Lately I’ve blogged about my street, Av Caseros, so I figured it’s a good time to talk about the place behind the name. Caseros, in addition to being a street in the southern part of the city of Buenos Aires is also the name of a town to the north of the city. The street is named for that location, which is known for a major battle of the mid-19th century.

Here’s a question for the Argentine guys among my readers: Do boys here grow up reading about the great battles and wars of Argentine history?

In the attic

As a lad I remembered being engrossed in the details of the American Revolutionary War and Civil War. Particularly as a boy from an old Southern family in Tennessee, I learned about the exploits of the Confederacy in fighting the Yankees. And I’ve been to my share of battlefields, those state and national parks that conserve the land on which those conflicts were fought. (Are there any battlefield parks in Argentina?) While I’ve not been to any Civil War re-enactments (even when I lived in Virginia), my family does have a few Confederates in the Attic.

So, I’m wondering if this phenomenal obsession with the military heroics of the past is something that you grow up with in Argentina? Or, does the horrors of military dictatorships color the perceptions of an Argentine boy about the country’s military history? I’m just curious. Of course, I suspect boys growing up in military families have a very different perspective but I’m wondering about the “typical” perspective (whatever that is).

The defeat of Rosas

Avenida Caseros takes its name from the Battle of Caseros, a turning point in Argentine history that occurred on February 3, 1852. For much of the first half of the 19th century Buenos Aires was ruled by Juan Manuel de Rosas. While Rosas had the support of the urban poor, his decades long rule was marked by state terrorism and ruthless vigilante squads that sought out his opponents with bloody reprisals.

(To make a very long story short, I’m omitting a lot about the political context of early 19th century Argentina).

Justo José de Urquiza, who controlled the Entre Rios province north of Buenos Aires, rebelled and started building his own army to challenge that of Rosas. Urquiza built a large army with soldiers not just from the northern provinces of Entre Rios and Corrientes but also with soldiers from Brazil and what is now Uruguay. Urquiza’s army of more than 25,000 men advanced on Buenos Aires and met Rosas army of nearly equal size at Caseros, which at the time was a rural area located just north of the city of Buenos Aires.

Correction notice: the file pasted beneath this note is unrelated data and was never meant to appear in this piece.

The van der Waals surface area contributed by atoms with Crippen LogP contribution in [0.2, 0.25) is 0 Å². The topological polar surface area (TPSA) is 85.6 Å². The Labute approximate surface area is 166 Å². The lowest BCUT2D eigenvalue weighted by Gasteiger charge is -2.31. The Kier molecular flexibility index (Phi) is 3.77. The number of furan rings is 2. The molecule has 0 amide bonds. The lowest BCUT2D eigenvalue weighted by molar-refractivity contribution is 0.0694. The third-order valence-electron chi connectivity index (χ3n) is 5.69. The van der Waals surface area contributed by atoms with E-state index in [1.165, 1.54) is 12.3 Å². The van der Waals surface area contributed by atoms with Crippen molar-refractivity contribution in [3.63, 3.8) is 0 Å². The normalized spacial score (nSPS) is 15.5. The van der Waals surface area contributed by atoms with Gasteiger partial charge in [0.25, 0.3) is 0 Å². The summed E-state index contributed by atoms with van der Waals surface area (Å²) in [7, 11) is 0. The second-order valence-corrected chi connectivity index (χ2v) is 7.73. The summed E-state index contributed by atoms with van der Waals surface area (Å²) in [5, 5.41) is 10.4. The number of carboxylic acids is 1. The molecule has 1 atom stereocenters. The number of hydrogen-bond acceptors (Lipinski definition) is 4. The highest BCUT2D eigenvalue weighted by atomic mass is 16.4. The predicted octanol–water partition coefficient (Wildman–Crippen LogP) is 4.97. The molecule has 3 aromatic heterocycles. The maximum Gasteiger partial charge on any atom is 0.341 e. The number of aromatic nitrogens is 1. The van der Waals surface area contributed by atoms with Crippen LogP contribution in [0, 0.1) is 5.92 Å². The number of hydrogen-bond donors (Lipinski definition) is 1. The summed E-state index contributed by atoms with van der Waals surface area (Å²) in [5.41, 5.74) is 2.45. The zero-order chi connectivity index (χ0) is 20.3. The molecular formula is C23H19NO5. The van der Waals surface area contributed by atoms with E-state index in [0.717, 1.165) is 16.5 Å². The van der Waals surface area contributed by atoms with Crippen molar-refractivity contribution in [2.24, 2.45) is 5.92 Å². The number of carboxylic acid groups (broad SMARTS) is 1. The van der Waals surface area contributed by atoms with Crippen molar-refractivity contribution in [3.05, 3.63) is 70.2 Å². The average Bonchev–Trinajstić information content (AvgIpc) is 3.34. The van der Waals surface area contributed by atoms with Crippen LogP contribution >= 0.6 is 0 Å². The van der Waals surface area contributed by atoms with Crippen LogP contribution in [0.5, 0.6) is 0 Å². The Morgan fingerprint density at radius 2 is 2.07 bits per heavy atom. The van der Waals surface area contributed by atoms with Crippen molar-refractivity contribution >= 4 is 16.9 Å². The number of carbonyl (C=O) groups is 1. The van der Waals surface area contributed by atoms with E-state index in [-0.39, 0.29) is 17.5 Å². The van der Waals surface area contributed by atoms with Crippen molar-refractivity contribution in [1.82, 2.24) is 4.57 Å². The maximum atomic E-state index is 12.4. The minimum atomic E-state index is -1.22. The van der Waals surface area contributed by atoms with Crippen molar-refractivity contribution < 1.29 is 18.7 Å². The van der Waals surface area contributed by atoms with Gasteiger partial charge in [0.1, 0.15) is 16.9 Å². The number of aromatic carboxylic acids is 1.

It was one of the largest battles to be fought in the Americas up to that time. But the fighting was slow. The men were armed with smoothbore flintlock muskets that required fourteen steps to load, firing approximately one shot per minute.

Many in the cavalry fought with crude lances, often nothing more than bamboo poles with a knife blade or sheep shearing clippers tied to the end with strips of rawhide. Rosas also enlisted Indian squads as irregular cavalry.

The battle began just after eight in the morning. At ten Urquiza advanced one division of his cavalry in a maneuver to outflank Rosas infantry. The resulting cavalry charge was so fast and furious that the dust rising from the charge caused the cavalry to completely miss the enemy, riding right pass them. Nevertheless, Urquiza himself led another cavalry charge that was successful.

Several battalions under Rosas command mutinied and killed their own commanders. Seeing that defeat was inevitable, Rosas quietly made his way away from the battle zone, hiding out in Buenos Aires for a day before boarding a British vessel for exile in England where he lived until his death twenty-five years later.

By three in the afternoon Urquiza had rode into Buenos Aires and established headquarters at Rosas house in Palermo and commenced a bloody purge that resulted in the deaths of hundreds of Rosas supporters. (Rosas’ estancia was located on the land that is now Parque 3 de Febrero, ironically named after the date of the Battle of Caseros).

The fall of Rosas in 1852 started a new phase in Argentine history, the era that would eventually bring the development of modern Argentina.

Urquiza, however, wouldn’t enjoy for long his role in bringing down Rosas as politicians clad with swords and their own armies would wrestle over control of Buenos Aires throughout the remainder of the decade.

Eventually returning to his home province of Entre Rios Urquiza solaced himself by building the largest house in Argentina at that time (Palacio San Jose). Urquiza was killed in his own home by his political enemies in 1870.